I agree with the person who said this is an overly simplified argument. The problem of human over population is largely due to the over population in developing nations, where there is extreme poverty, ignorance, and lack of resources, education, and birth control.
I have to take issue with your statement: "People are so egotistical that they want to make "little molds of themselves."

This is a gross generalization, and I'm surprised that you would simplify it that way. People have children for other reasons, that have nothing whatsoever to do with having offspring that look or behave like them, or that have their genes.
I am a single woman, with no children, but for the last 20 years of my life, I have wanted very much to give birth to at least one child.

Had I met someone who wanted that with me, it would have happened. I have been pregnant, twice, and aborted both pregnancies. The first one was when I was a teenager, the second, when I was a mature woman, but out of work, and the man I was with begged me to end the preganancy, and I did.

The second one, more so than the first, is the single most sorrowful event of my life, and a dark cloud over my entire life. I will regret that decision for the rest of my life - and I was not raised with any religion, nor am I now religious.

I am mammalian, and have always felt a powerful longing to become pregnant, and to birth a child. This is not "ego," but a natural "calling."

I can't speak for any men, but I can tell you that as a woman, my only reason for still wanting to become pregnant, give birth, and parent a child, is to experience pregnancy, to birth a new life, and to nurture that person into adulthood.

It is not to have a child that looks like me, or that has my family's genes, because to be honest, my family gene pool is less-than-stellar, and I would be happy to have a child that did NOT share my genes. But I wish for the experience of birthing a new life all the same.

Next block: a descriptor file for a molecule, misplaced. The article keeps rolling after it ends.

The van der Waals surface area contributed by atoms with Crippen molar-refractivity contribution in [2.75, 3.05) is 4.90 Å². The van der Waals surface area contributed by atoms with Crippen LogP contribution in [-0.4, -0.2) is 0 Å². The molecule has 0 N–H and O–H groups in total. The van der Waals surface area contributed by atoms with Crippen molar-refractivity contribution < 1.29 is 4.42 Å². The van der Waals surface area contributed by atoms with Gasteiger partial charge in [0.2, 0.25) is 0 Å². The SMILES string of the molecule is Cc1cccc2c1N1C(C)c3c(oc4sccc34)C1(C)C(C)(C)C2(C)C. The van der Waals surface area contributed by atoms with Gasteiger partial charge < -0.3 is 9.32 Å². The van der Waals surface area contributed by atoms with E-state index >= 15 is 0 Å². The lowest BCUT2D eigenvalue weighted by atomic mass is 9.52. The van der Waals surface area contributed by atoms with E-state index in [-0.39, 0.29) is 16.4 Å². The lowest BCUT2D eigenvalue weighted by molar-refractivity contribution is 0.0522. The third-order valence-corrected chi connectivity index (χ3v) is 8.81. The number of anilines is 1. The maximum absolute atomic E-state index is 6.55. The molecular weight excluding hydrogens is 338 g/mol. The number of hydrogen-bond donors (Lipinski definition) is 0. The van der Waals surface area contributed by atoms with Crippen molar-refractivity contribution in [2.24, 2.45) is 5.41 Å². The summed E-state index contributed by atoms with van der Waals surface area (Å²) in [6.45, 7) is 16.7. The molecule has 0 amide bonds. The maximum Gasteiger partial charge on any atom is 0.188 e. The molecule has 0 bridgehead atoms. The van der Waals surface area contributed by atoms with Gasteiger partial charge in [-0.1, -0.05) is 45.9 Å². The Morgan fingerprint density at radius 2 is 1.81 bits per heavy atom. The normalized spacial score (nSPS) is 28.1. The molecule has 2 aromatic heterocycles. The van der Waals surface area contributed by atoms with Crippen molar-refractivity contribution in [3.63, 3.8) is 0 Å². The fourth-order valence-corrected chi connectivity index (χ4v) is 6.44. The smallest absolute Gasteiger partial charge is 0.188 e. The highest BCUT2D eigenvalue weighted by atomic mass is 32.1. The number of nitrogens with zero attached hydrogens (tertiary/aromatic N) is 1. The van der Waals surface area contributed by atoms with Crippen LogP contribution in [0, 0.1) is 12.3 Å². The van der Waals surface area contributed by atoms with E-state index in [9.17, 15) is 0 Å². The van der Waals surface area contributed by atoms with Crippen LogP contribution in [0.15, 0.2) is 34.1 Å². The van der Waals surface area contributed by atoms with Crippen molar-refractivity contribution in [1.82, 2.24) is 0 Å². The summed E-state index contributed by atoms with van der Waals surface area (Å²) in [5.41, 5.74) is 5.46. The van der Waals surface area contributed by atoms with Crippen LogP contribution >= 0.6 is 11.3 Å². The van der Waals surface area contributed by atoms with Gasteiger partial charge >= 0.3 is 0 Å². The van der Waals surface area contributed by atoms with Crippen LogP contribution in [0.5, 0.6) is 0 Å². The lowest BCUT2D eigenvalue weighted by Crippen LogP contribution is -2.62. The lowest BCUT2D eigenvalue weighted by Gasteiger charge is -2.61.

If I adopt, I miss the entire experience of pregnancy, and of birthing a child, and as another person here said, it can be very complicated and expensive, especially for a single parent, who is not very wealthy, to adopt.
I would not be considered a "good candidate" for adoption, based on my not presently having a life partner.

Vegan Poet - go by the name of "Butterflies" said...

Corey Wrenn initially wrote: "If we start demanding vegans to refrain from doing what comes natural to them as..."

First of all I was not demanding. Second of all, I was not just speaking to vegans in this essay, but to all humans.

Hi Anonymous.

Some of my closest friends think like you. I still love them, and love their child as if he were my own. However, I still maintain my position that it doesn't seem a good idea to bring children to this planet at this time. How's that for over simplified.

You don't have to listen to me...I'm just expressing my perception of the Truth.

Anonymous said...

Hi M Butterflies Katz,

I understand - and I actually do see many of your hard to refute points - it's just that for me, it's more complicated.
Thank you for accepting my comment - I do appreciate it :)

Kayla Call said...

I have thought this way for years.
Since I was twelve years old, I knew that I never wanted to birth a child. I saw it simply as:
Why bring new life into a cruel world, when life is already here, waiting for love and a home?
I plan on adopting and though everyone says, "You'll change your mind" (mostly to soothe their fragile egos), I won't.
Thank you for this article. I honestly thought I was alone in thinking this.